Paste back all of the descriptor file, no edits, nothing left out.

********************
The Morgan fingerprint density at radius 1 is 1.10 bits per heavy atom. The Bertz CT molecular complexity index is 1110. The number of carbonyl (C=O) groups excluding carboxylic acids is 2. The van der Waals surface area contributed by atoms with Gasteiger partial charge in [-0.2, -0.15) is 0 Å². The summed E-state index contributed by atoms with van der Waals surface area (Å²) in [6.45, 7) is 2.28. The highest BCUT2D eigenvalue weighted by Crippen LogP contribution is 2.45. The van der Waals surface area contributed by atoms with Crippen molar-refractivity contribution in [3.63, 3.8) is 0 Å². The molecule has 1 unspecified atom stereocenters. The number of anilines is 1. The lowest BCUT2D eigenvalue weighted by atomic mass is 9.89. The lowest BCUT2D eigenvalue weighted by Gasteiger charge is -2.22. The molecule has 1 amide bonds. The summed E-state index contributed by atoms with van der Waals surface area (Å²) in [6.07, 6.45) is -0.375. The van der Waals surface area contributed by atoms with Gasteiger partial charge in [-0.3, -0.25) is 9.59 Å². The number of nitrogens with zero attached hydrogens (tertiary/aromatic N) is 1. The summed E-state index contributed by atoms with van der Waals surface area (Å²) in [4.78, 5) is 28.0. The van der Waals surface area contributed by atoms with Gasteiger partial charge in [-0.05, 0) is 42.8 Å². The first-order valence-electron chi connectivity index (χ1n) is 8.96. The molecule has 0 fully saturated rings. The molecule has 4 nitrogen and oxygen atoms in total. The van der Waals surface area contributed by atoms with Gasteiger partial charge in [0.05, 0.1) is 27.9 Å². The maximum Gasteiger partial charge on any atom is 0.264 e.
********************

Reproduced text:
The Morgan fingerprint density at radius 1 is 1.10 bits per heavy atom. The Bertz CT molecular complexity index is 1110. The number of carbonyl (C=O) groups excluding carboxylic acids is 2. The van der Waals surface area contributed by atoms with Gasteiger partial charge in [-0.2, -0.15) is 0 Å². The summed E-state index contributed by atoms with van der Waals surface area (Å²) in [6.45, 7) is 2.28. The highest BCUT2D eigenvalue weighted by Crippen LogP contribution is 2.45. The van der Waals surface area contributed by atoms with Crippen molar-refractivity contribution in [3.63, 3.8) is 0 Å². The molecule has 1 unspecified atom stereocenters. The number of anilines is 1. The lowest BCUT2D eigenvalue weighted by atomic mass is 9.89. The lowest BCUT2D eigenvalue weighted by Gasteiger charge is -2.22. The molecule has 1 amide bonds. The summed E-state index contributed by atoms with van der Waals surface area (Å²) in [6.07, 6.45) is -0.375. The van der Waals surface area contributed by atoms with Gasteiger partial charge in [-0.3, -0.25) is 9.59 Å². The number of nitrogens with zero attached hydrogens (tertiary/aromatic N) is 1. The summed E-state index contributed by atoms with van der Waals surface area (Å²) in [4.78, 5) is 28.0. The van der Waals surface area contributed by atoms with Gasteiger partial charge in [-0.05, 0) is 42.8 Å². The first-order valence-electron chi connectivity index (χ1n) is 8.96. The molecule has 0 fully saturated rings. The molecule has 4 nitrogen and oxygen atoms in total. The van der Waals surface area contributed by atoms with Gasteiger partial charge in [0.05, 0.1) is 27.9 Å². The maximum Gasteiger partial charge on any atom is 0.264 e.